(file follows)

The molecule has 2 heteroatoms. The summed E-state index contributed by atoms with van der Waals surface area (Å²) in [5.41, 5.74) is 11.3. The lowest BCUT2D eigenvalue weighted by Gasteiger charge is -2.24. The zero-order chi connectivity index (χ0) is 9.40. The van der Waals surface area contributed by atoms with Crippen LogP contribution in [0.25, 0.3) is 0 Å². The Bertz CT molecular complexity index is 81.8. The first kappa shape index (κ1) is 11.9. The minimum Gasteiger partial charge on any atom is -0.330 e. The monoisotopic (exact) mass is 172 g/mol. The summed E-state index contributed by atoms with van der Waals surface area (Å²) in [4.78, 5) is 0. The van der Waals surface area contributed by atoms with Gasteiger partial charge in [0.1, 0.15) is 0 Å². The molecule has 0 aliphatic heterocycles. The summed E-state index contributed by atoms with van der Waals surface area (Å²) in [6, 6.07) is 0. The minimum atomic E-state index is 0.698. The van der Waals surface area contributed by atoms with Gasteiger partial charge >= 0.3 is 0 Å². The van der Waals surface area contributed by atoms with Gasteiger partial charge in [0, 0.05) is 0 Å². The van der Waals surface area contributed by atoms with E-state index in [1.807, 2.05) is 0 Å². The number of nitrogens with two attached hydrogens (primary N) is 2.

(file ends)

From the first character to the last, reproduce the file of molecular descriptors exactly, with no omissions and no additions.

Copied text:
The molecule has 2 heteroatoms. The summed E-state index contributed by atoms with van der Waals surface area (Å²) in [5.41, 5.74) is 11.3. The lowest BCUT2D eigenvalue weighted by Gasteiger charge is -2.24. The zero-order chi connectivity index (χ0) is 9.40. The van der Waals surface area contributed by atoms with Crippen LogP contribution in [0.25, 0.3) is 0 Å². The Bertz CT molecular complexity index is 81.8. The first kappa shape index (κ1) is 11.9. The minimum Gasteiger partial charge on any atom is -0.330 e. The monoisotopic (exact) mass is 172 g/mol. The summed E-state index contributed by atoms with van der Waals surface area (Å²) in [4.78, 5) is 0. The van der Waals surface area contributed by atoms with Gasteiger partial charge in [0.1, 0.15) is 0 Å². The molecule has 0 aliphatic heterocycles. The summed E-state index contributed by atoms with van der Waals surface area (Å²) in [6, 6.07) is 0. The minimum atomic E-state index is 0.698. The van der Waals surface area contributed by atoms with Gasteiger partial charge >= 0.3 is 0 Å². The van der Waals surface area contributed by atoms with Gasteiger partial charge in [0, 0.05) is 0 Å². The van der Waals surface area contributed by atoms with E-state index in [1.807, 2.05) is 0 Å². The number of nitrogens with two attached hydrogens (primary N) is 2.